Author: Sakib Bin Amin, Foqoruddin Al Kabir, Farhan Khan
The relationship between energy and output is one of the key issues in economic literature. Existing empirical studies have mainly used the neoclassical one-sector aggregate production function to examine the energy-output nexus and revealed inconclusive results. To address this issue, in this paper, we develop a two-sector model differentiating the energy sector from the conventional production sector to study the energy-output linkage for the Bangladesh economy. Using the annual data from 1985 to 2018, we conduct several unit root tests and reveal that our variables are stationary at their first difference. We further use the Johansen-Juselius cointegration and the Autoregressive Distributed Lag (ARDL) bounds tests and find that the variables are cointegrated in the long-run. By using three robust estimators (Dynamic Ordinary Least Squares (DOLS), Fully Modified OLS (FMOLS), and Dynamic ARDL), we reveal that a 1% increase in energy can increase the output by 0.06–0.10% in the long-run. We also run the Granger causality test and Vector Error Correction Model (VECM) to check the long-run and short-run causality. Our results find a unidirectional causality running from energy to output in the long-run but not in the short-run. We recommend that a reliable supply of energy needs to be ensured for future sustainable development in Bangladesh.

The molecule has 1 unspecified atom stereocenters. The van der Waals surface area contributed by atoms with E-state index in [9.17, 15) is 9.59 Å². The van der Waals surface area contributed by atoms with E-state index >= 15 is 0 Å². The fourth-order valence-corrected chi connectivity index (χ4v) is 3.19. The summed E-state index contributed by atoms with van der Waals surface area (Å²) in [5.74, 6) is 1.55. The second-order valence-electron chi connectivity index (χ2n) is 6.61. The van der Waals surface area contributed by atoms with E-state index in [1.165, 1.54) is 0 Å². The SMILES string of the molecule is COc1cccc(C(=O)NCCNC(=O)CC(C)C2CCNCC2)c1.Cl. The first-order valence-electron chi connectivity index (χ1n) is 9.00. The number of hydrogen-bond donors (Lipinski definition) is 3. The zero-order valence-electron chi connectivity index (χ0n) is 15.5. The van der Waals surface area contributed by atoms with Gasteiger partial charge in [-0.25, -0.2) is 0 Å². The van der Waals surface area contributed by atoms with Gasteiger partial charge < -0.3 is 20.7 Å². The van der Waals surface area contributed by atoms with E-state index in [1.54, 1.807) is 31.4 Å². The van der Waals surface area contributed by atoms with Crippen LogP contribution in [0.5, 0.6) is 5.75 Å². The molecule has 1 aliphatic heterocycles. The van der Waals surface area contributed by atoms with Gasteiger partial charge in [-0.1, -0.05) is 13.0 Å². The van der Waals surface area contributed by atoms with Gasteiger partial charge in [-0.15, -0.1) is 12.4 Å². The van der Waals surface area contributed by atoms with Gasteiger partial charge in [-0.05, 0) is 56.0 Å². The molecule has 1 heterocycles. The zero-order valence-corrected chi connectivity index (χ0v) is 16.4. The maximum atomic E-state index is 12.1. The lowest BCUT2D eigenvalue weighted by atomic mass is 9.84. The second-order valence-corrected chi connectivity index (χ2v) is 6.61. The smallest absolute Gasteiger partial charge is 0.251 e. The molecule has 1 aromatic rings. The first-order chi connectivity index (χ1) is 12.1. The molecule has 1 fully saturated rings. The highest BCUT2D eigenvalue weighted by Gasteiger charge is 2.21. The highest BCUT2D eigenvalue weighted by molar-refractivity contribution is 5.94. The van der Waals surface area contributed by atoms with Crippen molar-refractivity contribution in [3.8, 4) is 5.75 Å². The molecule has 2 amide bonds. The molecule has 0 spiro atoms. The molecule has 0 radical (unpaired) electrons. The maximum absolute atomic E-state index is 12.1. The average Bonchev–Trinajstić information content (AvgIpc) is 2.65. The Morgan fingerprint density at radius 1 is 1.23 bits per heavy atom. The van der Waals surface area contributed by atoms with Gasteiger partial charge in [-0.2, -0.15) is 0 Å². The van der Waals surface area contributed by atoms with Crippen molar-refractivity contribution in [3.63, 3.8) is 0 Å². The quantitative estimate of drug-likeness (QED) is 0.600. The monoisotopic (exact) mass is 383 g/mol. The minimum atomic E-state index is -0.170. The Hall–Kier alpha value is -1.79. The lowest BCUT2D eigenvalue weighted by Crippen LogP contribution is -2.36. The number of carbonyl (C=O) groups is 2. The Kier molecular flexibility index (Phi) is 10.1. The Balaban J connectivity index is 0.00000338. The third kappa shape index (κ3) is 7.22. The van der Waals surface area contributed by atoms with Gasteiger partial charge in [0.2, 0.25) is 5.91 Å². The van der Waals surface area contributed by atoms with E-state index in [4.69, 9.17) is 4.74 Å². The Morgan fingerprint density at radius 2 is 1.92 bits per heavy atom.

Keywords: Energy; Output; Two-sector model; Cointegration; Causality; Bangladesh